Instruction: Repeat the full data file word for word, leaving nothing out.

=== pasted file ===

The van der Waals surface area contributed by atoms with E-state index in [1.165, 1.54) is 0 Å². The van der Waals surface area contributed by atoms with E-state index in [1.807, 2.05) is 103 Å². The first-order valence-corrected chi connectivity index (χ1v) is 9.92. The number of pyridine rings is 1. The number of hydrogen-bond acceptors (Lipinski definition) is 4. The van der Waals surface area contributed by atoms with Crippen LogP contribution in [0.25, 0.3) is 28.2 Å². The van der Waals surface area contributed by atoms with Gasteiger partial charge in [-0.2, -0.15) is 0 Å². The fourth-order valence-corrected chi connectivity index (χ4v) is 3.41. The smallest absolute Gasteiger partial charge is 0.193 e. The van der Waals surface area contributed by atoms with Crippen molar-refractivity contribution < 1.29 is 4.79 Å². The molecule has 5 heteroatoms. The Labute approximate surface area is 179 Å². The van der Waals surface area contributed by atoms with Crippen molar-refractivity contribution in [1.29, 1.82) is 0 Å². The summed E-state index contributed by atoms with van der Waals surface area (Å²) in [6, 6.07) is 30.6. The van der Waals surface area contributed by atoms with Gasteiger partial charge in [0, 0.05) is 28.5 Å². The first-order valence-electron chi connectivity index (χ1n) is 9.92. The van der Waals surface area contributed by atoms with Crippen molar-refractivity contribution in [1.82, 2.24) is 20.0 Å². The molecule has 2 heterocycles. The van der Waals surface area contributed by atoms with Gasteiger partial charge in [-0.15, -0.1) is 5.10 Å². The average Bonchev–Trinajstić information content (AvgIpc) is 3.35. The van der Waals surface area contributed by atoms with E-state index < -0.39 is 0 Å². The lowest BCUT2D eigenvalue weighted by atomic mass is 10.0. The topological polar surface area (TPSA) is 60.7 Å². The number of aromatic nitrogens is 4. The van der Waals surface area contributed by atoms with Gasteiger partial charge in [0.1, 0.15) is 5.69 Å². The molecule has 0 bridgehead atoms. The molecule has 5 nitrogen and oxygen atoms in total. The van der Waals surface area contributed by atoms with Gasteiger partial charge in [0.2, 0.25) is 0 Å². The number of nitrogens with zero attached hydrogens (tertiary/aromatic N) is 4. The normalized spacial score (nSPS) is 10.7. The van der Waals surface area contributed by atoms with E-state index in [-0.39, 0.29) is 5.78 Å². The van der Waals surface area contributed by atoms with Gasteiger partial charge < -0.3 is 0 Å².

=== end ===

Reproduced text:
The van der Waals surface area contributed by atoms with E-state index in [1.165, 1.54) is 0 Å². The van der Waals surface area contributed by atoms with E-state index in [1.807, 2.05) is 103 Å². The first-order valence-corrected chi connectivity index (χ1v) is 9.92. The number of pyridine rings is 1. The number of hydrogen-bond acceptors (Lipinski definition) is 4. The van der Waals surface area contributed by atoms with Crippen LogP contribution in [0.25, 0.3) is 28.2 Å². The van der Waals surface area contributed by atoms with Gasteiger partial charge in [-0.2, -0.15) is 0 Å². The fourth-order valence-corrected chi connectivity index (χ4v) is 3.41. The smallest absolute Gasteiger partial charge is 0.193 e. The van der Waals surface area contributed by atoms with Crippen molar-refractivity contribution < 1.29 is 4.79 Å². The molecule has 5 heteroatoms. The Labute approximate surface area is 179 Å². The van der Waals surface area contributed by atoms with Crippen molar-refractivity contribution in [1.29, 1.82) is 0 Å². The summed E-state index contributed by atoms with van der Waals surface area (Å²) in [6, 6.07) is 30.6. The van der Waals surface area contributed by atoms with Gasteiger partial charge in [0, 0.05) is 28.5 Å². The first-order valence-electron chi connectivity index (χ1n) is 9.92. The van der Waals surface area contributed by atoms with Crippen molar-refractivity contribution in [1.82, 2.24) is 20.0 Å². The molecule has 2 heterocycles. The van der Waals surface area contributed by atoms with Gasteiger partial charge in [-0.15, -0.1) is 5.10 Å². The average Bonchev–Trinajstić information content (AvgIpc) is 3.35. The van der Waals surface area contributed by atoms with E-state index < -0.39 is 0 Å². The lowest BCUT2D eigenvalue weighted by atomic mass is 10.0. The topological polar surface area (TPSA) is 60.7 Å². The number of aromatic nitrogens is 4. The van der Waals surface area contributed by atoms with Gasteiger partial charge in [0.1, 0.15) is 5.69 Å². The molecule has 0 bridgehead atoms. The molecule has 5 nitrogen and oxygen atoms in total. The van der Waals surface area contributed by atoms with Gasteiger partial charge in [0.2, 0.25) is 0 Å². The number of nitrogens with zero attached hydrogens (tertiary/aromatic N) is 4. The normalized spacial score (nSPS) is 10.7. The van der Waals surface area contributed by atoms with E-state index in [-0.39, 0.29) is 5.78 Å². The van der Waals surface area contributed by atoms with Gasteiger partial charge < -0.3 is 0 Å².